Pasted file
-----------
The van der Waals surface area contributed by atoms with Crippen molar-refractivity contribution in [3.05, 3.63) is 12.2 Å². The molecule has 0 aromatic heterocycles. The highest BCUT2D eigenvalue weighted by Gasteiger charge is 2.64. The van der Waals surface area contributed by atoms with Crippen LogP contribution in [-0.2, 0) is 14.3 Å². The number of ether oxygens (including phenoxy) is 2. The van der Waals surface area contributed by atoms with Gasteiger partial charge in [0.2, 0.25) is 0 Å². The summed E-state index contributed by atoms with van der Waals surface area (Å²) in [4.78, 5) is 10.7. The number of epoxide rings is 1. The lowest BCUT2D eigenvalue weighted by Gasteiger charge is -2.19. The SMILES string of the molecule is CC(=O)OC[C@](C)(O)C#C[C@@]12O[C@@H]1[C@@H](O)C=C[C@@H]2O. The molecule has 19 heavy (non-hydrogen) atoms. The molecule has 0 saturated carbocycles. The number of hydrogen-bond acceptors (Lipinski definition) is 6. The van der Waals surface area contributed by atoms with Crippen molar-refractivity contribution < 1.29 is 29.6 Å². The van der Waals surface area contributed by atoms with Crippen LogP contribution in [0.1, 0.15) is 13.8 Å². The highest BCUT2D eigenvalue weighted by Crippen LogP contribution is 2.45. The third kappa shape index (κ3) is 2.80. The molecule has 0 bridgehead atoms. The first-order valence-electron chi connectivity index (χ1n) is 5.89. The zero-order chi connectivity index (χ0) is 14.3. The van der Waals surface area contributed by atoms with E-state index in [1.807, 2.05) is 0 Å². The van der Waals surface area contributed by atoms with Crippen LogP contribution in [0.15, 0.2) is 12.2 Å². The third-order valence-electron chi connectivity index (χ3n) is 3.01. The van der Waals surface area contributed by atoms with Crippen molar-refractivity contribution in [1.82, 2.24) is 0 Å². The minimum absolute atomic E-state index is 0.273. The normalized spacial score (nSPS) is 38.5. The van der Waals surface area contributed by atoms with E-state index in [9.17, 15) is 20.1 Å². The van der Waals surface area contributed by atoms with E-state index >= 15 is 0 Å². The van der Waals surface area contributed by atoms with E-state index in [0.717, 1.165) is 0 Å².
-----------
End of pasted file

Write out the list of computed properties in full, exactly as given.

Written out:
The van der Waals surface area contributed by atoms with Crippen molar-refractivity contribution in [3.05, 3.63) is 12.2 Å². The molecule has 0 aromatic heterocycles. The highest BCUT2D eigenvalue weighted by Gasteiger charge is 2.64. The van der Waals surface area contributed by atoms with Crippen LogP contribution in [-0.2, 0) is 14.3 Å². The number of ether oxygens (including phenoxy) is 2. The van der Waals surface area contributed by atoms with Gasteiger partial charge in [0.2, 0.25) is 0 Å². The summed E-state index contributed by atoms with van der Waals surface area (Å²) in [4.78, 5) is 10.7. The number of epoxide rings is 1. The lowest BCUT2D eigenvalue weighted by Gasteiger charge is -2.19. The SMILES string of the molecule is CC(=O)OC[C@](C)(O)C#C[C@@]12O[C@@H]1[C@@H](O)C=C[C@@H]2O. The molecule has 19 heavy (non-hydrogen) atoms. The molecule has 0 saturated carbocycles. The number of hydrogen-bond acceptors (Lipinski definition) is 6. The van der Waals surface area contributed by atoms with Crippen molar-refractivity contribution < 1.29 is 29.6 Å². The van der Waals surface area contributed by atoms with Crippen LogP contribution in [0.1, 0.15) is 13.8 Å². The highest BCUT2D eigenvalue weighted by Crippen LogP contribution is 2.45. The third kappa shape index (κ3) is 2.80. The molecule has 0 bridgehead atoms. The first-order valence-electron chi connectivity index (χ1n) is 5.89. The zero-order chi connectivity index (χ0) is 14.3. The van der Waals surface area contributed by atoms with E-state index in [1.807, 2.05) is 0 Å². The van der Waals surface area contributed by atoms with Crippen LogP contribution in [0.15, 0.2) is 12.2 Å². The third-order valence-electron chi connectivity index (χ3n) is 3.01. The van der Waals surface area contributed by atoms with Crippen molar-refractivity contribution in [1.82, 2.24) is 0 Å². The minimum absolute atomic E-state index is 0.273. The normalized spacial score (nSPS) is 38.5. The van der Waals surface area contributed by atoms with E-state index in [9.17, 15) is 20.1 Å². The van der Waals surface area contributed by atoms with E-state index >= 15 is 0 Å². The van der Waals surface area contributed by atoms with E-state index in [0.717, 1.165) is 0 Å².